Mid-coast Maine (Camden)
I am looking for recommendations for great local places in Mid-Coast Maine (around Camden).
Well, you should probably check the many postings on the subject on this board. With the announcement this a.m. of the regional James Beard Award nominees, two great possibilities would be Francine Bistro in Camden, and Primo in Rockland.
Marriner's Restaurant, downtown Camden (' fried fish and eggs' for breakfast and lobster roll on a hamburger bun for lunch)
Thorndike Creamery, Rockland (great pizza)
Park Street Grille Rockland (pub style, menu online daily)
Dot's Market Lincolnville, (breakfast and lunch sandwiches, good coffee, nice pastries)
Brass Compass Cafe Rockland (breakfast & salads/sands)
Home Kitchen Cafe Rockland (breakfast)
Cappy's Chowder House (downtown Camden), Duo's Takeout (lobster rolls and fish n chips), The Keag Store in South Thomaston (burgers, pizza, subs)
and of course Wasses Hot Dog Stands.
(Unfortunately the lobster shacks like Waterman's won't be open yet in May).
Jackattack's got a great list here of the casual places. I'd add:
Rockland Café for breakfast
Owls Head General Store for burgers
Come Spring Café in Union for breakfast
Thomaston Café for breakfast
The Slipway in Thomaston for fried seafood
Anywhere along the coast is going to be primarily tourist driven, it's the nature of the area. Property taxes are so high no restaurant can survive on locals alone.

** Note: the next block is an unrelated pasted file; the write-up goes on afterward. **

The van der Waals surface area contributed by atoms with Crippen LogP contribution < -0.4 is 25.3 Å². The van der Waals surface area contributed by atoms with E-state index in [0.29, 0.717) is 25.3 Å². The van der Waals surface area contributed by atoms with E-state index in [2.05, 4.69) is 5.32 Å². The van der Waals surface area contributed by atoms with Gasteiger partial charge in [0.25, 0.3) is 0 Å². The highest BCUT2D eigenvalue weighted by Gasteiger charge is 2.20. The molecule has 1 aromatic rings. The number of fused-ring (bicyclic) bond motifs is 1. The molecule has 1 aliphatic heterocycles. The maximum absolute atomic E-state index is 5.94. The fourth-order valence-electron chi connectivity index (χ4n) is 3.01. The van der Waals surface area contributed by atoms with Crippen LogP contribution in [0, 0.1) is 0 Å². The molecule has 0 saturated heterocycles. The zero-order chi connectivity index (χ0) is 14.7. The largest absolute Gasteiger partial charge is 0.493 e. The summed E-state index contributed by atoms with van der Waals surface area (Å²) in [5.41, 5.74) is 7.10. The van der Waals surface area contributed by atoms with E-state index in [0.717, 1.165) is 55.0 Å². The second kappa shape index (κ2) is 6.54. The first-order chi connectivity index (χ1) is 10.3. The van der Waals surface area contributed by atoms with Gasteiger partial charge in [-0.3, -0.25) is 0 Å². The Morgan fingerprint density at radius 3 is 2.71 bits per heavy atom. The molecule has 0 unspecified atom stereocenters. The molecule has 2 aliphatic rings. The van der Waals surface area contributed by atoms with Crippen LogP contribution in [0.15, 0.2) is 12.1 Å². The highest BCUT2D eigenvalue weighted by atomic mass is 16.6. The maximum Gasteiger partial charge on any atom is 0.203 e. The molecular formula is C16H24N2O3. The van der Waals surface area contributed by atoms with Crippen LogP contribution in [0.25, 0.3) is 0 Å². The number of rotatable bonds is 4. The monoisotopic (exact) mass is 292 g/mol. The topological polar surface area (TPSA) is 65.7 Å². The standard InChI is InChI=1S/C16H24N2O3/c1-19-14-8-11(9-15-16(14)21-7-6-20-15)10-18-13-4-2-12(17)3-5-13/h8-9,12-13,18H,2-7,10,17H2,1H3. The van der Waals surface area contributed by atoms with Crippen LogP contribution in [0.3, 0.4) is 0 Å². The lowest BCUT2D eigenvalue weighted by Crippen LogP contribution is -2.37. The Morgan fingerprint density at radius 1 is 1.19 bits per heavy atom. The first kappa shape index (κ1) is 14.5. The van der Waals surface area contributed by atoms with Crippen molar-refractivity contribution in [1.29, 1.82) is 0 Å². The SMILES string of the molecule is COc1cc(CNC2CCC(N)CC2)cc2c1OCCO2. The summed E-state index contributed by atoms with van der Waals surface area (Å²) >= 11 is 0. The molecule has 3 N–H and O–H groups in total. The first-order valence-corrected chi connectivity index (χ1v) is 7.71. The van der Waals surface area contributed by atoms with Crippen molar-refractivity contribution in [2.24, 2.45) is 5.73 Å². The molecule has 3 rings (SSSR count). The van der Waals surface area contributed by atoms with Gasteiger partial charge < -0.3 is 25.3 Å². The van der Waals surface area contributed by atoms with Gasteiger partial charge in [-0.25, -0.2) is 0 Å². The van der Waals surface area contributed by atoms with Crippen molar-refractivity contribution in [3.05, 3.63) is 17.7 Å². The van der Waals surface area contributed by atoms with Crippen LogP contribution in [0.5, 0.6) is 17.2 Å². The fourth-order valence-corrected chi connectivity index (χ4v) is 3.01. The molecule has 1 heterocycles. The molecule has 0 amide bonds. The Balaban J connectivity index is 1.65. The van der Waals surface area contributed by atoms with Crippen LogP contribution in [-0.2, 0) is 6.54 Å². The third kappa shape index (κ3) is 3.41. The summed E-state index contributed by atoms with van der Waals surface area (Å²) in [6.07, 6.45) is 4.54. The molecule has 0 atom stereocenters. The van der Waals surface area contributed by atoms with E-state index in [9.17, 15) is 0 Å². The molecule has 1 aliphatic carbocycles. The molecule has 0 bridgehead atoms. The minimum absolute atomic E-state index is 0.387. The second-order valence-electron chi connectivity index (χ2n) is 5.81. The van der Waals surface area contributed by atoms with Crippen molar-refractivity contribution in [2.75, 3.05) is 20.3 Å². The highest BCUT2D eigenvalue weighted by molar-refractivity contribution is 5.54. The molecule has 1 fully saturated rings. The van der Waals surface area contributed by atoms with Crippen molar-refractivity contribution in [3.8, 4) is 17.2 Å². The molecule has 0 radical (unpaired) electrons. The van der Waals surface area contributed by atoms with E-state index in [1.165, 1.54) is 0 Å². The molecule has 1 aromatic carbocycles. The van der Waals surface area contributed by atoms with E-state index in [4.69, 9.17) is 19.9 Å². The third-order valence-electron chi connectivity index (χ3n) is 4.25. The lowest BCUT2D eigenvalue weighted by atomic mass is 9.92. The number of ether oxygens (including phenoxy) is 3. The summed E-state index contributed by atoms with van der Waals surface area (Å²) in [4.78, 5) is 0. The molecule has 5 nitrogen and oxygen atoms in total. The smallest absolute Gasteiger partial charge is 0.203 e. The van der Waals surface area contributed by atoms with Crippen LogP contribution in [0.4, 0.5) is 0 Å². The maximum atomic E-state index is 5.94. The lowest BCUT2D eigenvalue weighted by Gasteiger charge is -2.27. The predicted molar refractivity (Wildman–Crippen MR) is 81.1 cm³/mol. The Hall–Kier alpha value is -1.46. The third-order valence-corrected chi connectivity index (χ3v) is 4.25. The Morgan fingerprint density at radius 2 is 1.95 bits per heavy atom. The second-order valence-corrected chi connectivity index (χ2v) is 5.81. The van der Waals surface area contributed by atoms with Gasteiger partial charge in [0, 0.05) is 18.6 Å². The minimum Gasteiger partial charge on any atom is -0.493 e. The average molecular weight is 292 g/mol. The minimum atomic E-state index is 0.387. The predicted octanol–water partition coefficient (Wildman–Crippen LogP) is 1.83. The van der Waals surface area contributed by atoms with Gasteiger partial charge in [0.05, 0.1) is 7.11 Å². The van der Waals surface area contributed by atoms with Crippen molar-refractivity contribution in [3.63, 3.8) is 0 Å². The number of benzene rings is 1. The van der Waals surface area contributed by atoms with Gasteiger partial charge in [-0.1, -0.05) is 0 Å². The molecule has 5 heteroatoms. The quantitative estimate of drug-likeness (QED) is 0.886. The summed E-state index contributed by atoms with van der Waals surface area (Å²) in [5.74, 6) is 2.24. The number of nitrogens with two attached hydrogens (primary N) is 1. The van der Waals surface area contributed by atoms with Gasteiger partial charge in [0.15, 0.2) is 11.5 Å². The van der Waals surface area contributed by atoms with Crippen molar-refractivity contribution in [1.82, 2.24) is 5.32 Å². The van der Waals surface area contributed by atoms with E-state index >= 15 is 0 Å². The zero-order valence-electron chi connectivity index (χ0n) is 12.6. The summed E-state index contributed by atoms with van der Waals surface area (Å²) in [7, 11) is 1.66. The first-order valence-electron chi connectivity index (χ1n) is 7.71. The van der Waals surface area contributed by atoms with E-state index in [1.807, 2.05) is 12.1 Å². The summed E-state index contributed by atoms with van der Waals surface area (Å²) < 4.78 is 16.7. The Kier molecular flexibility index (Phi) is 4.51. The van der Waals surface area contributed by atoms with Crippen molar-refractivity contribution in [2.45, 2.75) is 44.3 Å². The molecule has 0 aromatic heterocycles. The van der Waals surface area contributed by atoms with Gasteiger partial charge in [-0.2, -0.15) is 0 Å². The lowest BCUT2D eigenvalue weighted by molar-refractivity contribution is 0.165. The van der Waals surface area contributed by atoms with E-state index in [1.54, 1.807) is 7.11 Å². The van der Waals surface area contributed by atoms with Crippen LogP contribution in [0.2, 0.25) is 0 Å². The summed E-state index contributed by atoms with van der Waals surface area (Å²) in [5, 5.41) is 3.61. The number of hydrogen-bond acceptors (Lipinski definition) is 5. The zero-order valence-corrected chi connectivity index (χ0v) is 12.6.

1. Primo antipasti bar (Rockland)
2. Long Grain (Camden)
3. Shepherd's Pie (Rockport)
4. 40 Paper - esp. for Happy Hour (Camden)
5. In Good Company (Rockland)
6. Francine Bistro (Camden)
7. Lost Kitchen (Belfast)
8. Fromviandoux (Camden)
9. Home Kitchen Cafe (Rockland). A MUST for breakfast!
And as the OP is from the NYC area here's a link to what the NY Times had to say about Long Grain http://travel.nytimes.com/2012/08/12/... . It fits in very well with what they're looking for.
Even though Primo can be considered fine dining, I think upstairs in the bar area can be quite casual. What I always do on my yearly trip is walk the gardens and greenhouses out back before dinner. I think of it as an integral part of the Primo dining experience. In NYC one usually does not get to visit the chickens and pigs that will be on tomorrow's menu just before eating. True farm to table experience.
Locals go to all the recommended restaurants. The more casual local places are: Waterfront restaurant - which this local usually only eats from the bar menu - great hamburgers and mussel platters and salads. Mr. Wats Sushi in Rockport is very casual and quiet - locals love it because it is out of the downtown, good food, good prices - most tourists don't know about it.
Oh yeah, and Fog Bar (Rockland) and Suzuki's (Rockland)...if u like sushi.
And by the time you get here, the chef/owner behind 40 Paper in Camden will have opened his new place on Main St Rockland...3 Crow. High hopes for it.
What can I say, we have a lot of great places here.
Hi all. I was in Camden a couple of weeks ago. I was disappointed to miss Long Grain---they are/were on a winter break. But, I wanted to report on and recommend a place that had just opened right near Long Grain, Comida. We had caipirinhas (very good, fresh); a starter of corn cakes with Maine shrimp in a tasty sauce (my favorite dish of the meal); chicken mole with rice, beans, and some salad greens; chile rellenos; and a cubano sandwich (special of the day that day). I liked everything I tried, and I *really* liked the corncake appetizer and the caipirinhas. The service was attentive and friendly, and the space is friendly too. I recommend it and look forward to another visit.